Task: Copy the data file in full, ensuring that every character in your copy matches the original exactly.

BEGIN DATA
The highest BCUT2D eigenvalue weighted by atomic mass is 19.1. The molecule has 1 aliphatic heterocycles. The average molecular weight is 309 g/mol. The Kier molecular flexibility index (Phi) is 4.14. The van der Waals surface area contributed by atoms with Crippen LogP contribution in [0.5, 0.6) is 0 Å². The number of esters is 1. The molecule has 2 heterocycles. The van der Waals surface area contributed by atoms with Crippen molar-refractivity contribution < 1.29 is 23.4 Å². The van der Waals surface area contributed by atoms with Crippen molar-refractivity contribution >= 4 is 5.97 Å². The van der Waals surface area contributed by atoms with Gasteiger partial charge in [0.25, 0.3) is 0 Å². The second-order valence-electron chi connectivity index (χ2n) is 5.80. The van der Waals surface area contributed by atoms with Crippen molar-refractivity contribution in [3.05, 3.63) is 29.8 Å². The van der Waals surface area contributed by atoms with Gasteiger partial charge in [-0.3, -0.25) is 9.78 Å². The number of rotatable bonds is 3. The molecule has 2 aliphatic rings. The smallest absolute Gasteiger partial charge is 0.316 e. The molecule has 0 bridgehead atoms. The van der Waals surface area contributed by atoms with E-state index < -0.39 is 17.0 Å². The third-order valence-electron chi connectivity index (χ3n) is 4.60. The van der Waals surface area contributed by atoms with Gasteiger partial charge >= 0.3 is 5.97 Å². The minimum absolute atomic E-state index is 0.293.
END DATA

The highest BCUT2D eigenvalue weighted by atomic mass is 19.1. The molecule has 1 aliphatic heterocycles. The average molecular weight is 309 g/mol. The Kier molecular flexibility index (Phi) is 4.14. The van der Waals surface area contributed by atoms with Crippen LogP contribution in [0.5, 0.6) is 0 Å². The number of esters is 1. The molecule has 2 heterocycles. The van der Waals surface area contributed by atoms with Crippen molar-refractivity contribution < 1.29 is 23.4 Å². The van der Waals surface area contributed by atoms with Crippen molar-refractivity contribution >= 4 is 5.97 Å². The van der Waals surface area contributed by atoms with Gasteiger partial charge in [0.25, 0.3) is 0 Å². The second-order valence-electron chi connectivity index (χ2n) is 5.80. The van der Waals surface area contributed by atoms with Crippen molar-refractivity contribution in [3.05, 3.63) is 29.8 Å². The van der Waals surface area contributed by atoms with Gasteiger partial charge in [-0.3, -0.25) is 9.78 Å². The number of rotatable bonds is 3. The molecule has 2 aliphatic rings. The smallest absolute Gasteiger partial charge is 0.316 e. The molecule has 0 bridgehead atoms. The van der Waals surface area contributed by atoms with E-state index < -0.39 is 17.0 Å². The third-order valence-electron chi connectivity index (χ3n) is 4.60. The van der Waals surface area contributed by atoms with Gasteiger partial charge >= 0.3 is 5.97 Å². The minimum absolute atomic E-state index is 0.293.